In Defense of Tyranny

Via Of Arms and the Law comes this piece, in which Josh Horwitz defends.. tyranny? To be honest, I’m not quite sure where to start (or stop) quoting to make any sense of this, but these two bits kinda stick out.

Before we get carried away with the idea that guns are the ultimate guarantor of our civil liberties, however, we should consider what maintaining the capability to resist the decisions of a democratically accountable government really means.

If this insurrectionist logic were to be embraced by the Supreme Court, however, our democracy would be severely degraded.

He goes in so many circles that it’s hard to tell where he’s going, but to me it sounds like he’s saying (and perhaps unintentionally) that that tyrants need a monopoly on force to protect democracy and freedom. Or something. And no, I’m not making this up. Towards the end he says Saddam Hussein’s regime was tyrannical, but even then that the state needs a monopoly on force to enforce rights. And that the state is the “only hope of vindicating individual rights.”


Speaking of circular logic, in the amicus brief he co-authored in favor of the DC ban, it was claimed that the Second Amendment was a federalist provision which “enhances state and local authority to protect life and liberty through the maintenance of militias composed of the local populace” and “prevents unreasonable federal intrusions into gun possession that would impair state authority by defeating the States’
ability to raise “well regulated militia[s]” to protect public welfare and order.” Or, in other words, just a few months ago, he said the Second was there to prevent the Feds from having the total monopoly on force he’s calling for now.

So which is it?

Even more amusing (or sad, depending on how you look at it) is the bit in the middle where he sings about all the wonderful things the Feds’ monopoly on force has given us.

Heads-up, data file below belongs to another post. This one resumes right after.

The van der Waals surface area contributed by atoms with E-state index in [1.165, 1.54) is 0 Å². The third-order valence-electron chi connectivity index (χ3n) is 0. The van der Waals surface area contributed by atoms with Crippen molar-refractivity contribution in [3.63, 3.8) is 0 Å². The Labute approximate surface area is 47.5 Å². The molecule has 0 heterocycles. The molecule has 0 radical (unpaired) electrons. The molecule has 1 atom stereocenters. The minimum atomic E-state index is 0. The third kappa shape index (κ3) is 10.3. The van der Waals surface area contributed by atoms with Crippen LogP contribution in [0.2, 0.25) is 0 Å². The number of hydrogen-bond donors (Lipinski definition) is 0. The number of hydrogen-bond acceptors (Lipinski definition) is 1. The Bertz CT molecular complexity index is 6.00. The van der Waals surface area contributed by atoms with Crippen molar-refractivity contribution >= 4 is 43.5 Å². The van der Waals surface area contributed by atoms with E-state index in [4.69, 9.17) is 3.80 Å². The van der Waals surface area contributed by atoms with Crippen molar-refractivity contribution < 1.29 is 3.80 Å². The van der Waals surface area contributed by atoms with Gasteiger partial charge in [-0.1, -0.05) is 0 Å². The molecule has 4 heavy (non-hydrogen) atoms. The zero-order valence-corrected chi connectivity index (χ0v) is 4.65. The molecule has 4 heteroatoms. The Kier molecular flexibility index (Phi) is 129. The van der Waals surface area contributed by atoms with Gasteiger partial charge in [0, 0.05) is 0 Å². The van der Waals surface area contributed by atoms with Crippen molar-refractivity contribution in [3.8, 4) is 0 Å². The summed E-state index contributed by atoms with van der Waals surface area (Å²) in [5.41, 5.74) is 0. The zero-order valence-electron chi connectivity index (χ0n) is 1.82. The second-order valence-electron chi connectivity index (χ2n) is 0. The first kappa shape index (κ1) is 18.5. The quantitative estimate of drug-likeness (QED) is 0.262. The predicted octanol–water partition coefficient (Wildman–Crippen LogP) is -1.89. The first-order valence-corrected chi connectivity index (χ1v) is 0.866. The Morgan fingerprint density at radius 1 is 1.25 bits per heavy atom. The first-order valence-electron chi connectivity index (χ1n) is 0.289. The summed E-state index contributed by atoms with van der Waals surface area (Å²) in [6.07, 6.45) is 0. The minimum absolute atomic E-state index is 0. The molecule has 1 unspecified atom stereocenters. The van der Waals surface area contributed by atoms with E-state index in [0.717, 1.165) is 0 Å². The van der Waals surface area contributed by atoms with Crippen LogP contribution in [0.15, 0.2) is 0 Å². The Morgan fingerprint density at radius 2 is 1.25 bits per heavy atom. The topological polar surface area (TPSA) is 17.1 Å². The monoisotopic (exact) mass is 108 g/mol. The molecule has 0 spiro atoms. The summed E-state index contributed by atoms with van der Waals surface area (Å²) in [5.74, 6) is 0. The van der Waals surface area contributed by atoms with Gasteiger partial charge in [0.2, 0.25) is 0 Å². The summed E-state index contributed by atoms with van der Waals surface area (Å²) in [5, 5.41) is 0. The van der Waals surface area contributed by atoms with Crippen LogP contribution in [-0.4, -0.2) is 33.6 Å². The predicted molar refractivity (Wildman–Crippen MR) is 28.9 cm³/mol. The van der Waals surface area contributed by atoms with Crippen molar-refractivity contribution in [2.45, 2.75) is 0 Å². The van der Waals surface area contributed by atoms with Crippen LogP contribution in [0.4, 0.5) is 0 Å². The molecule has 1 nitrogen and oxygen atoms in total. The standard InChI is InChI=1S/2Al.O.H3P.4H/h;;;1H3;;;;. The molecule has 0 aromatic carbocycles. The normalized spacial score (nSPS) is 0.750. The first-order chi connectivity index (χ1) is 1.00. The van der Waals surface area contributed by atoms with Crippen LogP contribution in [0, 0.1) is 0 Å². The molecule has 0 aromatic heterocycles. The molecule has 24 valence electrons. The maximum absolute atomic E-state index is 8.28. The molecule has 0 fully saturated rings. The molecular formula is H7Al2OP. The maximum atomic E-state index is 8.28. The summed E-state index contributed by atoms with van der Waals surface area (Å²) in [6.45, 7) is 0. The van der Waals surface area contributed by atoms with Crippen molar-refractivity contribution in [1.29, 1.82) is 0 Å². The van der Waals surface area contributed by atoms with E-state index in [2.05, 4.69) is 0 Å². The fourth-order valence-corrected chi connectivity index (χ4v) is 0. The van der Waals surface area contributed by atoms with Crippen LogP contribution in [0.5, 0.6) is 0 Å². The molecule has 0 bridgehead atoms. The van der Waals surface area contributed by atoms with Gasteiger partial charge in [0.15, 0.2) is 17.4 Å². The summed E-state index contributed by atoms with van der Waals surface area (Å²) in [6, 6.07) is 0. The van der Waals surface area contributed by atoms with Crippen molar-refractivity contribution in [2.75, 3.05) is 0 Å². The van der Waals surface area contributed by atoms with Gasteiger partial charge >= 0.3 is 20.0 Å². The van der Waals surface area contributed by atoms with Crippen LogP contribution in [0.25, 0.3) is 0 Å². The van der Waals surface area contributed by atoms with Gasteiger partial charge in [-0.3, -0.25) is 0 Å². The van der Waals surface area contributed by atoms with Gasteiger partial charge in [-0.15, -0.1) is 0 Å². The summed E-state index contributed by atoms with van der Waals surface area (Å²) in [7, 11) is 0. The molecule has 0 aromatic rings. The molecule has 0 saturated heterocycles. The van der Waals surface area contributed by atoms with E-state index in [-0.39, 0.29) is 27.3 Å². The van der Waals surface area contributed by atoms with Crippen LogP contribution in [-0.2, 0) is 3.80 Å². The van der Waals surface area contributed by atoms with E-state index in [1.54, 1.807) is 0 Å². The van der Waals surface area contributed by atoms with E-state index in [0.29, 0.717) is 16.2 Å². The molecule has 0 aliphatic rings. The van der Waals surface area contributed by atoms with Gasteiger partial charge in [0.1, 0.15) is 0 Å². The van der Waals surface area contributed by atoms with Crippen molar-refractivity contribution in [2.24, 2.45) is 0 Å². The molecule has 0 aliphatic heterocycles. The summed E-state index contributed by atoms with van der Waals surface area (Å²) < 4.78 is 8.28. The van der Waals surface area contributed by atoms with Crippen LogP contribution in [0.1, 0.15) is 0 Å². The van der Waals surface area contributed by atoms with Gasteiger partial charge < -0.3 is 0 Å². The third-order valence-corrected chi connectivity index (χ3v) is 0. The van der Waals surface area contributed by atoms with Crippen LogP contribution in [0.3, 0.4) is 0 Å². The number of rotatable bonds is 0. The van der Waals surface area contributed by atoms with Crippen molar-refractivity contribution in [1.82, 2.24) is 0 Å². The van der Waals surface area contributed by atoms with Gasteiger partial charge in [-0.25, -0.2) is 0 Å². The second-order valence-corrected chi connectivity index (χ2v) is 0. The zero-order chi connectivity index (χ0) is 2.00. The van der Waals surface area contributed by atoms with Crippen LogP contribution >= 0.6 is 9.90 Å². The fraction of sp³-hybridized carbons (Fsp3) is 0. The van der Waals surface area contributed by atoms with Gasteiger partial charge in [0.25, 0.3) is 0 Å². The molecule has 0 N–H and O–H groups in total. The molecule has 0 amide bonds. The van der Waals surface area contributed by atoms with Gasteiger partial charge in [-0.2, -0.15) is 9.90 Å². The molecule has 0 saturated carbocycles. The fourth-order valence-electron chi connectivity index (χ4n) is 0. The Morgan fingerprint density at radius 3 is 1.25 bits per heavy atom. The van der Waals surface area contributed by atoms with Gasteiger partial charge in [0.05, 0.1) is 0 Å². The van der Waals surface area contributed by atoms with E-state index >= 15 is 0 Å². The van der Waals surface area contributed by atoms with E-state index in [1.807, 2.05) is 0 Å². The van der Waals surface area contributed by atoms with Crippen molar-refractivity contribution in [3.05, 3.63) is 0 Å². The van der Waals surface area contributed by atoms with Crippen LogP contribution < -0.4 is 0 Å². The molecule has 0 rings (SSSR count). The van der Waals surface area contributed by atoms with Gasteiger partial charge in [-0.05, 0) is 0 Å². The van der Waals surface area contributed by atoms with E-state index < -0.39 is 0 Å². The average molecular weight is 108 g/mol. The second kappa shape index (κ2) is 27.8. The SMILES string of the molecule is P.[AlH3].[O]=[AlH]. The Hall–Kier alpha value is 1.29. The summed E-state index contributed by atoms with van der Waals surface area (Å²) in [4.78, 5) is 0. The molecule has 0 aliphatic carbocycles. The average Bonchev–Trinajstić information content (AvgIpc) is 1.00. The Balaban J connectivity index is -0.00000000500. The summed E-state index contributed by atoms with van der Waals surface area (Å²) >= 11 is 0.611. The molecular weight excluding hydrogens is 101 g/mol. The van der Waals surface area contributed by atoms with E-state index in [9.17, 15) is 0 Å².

Since the ratification of that document, our nation has been through much travail, but through some of our biggest challenges (i.e., the Civil War, World War II, and the civil rights movement) it was ultimately America’s ability to mobilize both a federal bureaucracy and military power that kept us free.

Civil War? That was a bit of a toss up since it freed the slaves (which is a good thing) but it saddled us all with a more powerful, repressive central government (which is a very bad thing to everyone but you, apparently). I’ll give you that one though.

But the civil rights movement?! If your anti-gun group had been around during the civil rights movement, you would have been on the side of the segregationists. All your precious gun laws are based on Slave Codes and Jim Crow laws, but now you want to claim your victim disarmament agenda played a role in the civil rights movement? Fuck you.

If it weren’t for folks like the Deacons for Defense and Justice or the brave, black veterans who took on a racist county in the Battle of Athens, the civil rights movement might have died (literally and figuratively) before the Federal government got off its ass to do anything.

And then there was United States v. Cruikshank in 1875. Let’s see here.. A group of KKK types attacked a group of freedmen. Said freedmen defended themselves with private arms. Then your beloved Federal government ruled in favor of the oppressors. Is that an example of this “only hope” you were talking about?

As for World War II, umm, are we forgetting the thousands of citizens with private arms who volunteered for Civil Defense programs to help secure the coastlines? Not to mention the Japanese admiral who said they couldn’t invade the mainland because there would be “a rifle behind every blade of grass.”